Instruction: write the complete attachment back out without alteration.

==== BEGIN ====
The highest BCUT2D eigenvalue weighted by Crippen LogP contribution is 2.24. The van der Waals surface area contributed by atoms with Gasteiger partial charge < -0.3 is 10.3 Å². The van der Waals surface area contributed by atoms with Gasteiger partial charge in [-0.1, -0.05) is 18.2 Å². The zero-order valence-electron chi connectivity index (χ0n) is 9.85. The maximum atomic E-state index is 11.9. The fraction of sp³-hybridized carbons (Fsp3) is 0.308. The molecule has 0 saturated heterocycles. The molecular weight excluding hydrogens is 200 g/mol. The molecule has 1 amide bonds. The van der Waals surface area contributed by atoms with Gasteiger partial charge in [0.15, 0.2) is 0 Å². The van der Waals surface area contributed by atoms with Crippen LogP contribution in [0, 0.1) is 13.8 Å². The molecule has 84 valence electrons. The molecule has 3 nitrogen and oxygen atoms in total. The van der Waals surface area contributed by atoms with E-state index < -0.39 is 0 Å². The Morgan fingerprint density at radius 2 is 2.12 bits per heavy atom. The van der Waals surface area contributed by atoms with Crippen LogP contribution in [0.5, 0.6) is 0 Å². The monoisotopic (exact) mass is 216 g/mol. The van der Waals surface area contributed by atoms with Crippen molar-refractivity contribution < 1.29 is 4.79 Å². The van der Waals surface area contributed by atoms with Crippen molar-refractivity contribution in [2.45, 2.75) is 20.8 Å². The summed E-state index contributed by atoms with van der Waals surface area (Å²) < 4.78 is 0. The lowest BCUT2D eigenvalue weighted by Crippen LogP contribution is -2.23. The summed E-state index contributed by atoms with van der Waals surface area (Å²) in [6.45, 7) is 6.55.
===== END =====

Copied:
The highest BCUT2D eigenvalue weighted by Crippen LogP contribution is 2.24. The van der Waals surface area contributed by atoms with Gasteiger partial charge < -0.3 is 10.3 Å². The van der Waals surface area contributed by atoms with Gasteiger partial charge in [-0.1, -0.05) is 18.2 Å². The zero-order valence-electron chi connectivity index (χ0n) is 9.85. The maximum atomic E-state index is 11.9. The fraction of sp³-hybridized carbons (Fsp3) is 0.308. The molecule has 0 saturated heterocycles. The molecular weight excluding hydrogens is 200 g/mol. The molecule has 1 amide bonds. The van der Waals surface area contributed by atoms with Gasteiger partial charge in [0.15, 0.2) is 0 Å². The van der Waals surface area contributed by atoms with Crippen LogP contribution in [0, 0.1) is 13.8 Å². The molecule has 84 valence electrons. The molecule has 3 nitrogen and oxygen atoms in total. The van der Waals surface area contributed by atoms with E-state index < -0.39 is 0 Å². The Morgan fingerprint density at radius 2 is 2.12 bits per heavy atom. The van der Waals surface area contributed by atoms with Crippen LogP contribution in [0.5, 0.6) is 0 Å². The monoisotopic (exact) mass is 216 g/mol. The van der Waals surface area contributed by atoms with Crippen molar-refractivity contribution < 1.29 is 4.79 Å². The van der Waals surface area contributed by atoms with Crippen molar-refractivity contribution in [2.45, 2.75) is 20.8 Å². The summed E-state index contributed by atoms with van der Waals surface area (Å²) < 4.78 is 0. The lowest BCUT2D eigenvalue weighted by Crippen LogP contribution is -2.23. The summed E-state index contributed by atoms with van der Waals surface area (Å²) in [6.45, 7) is 6.55.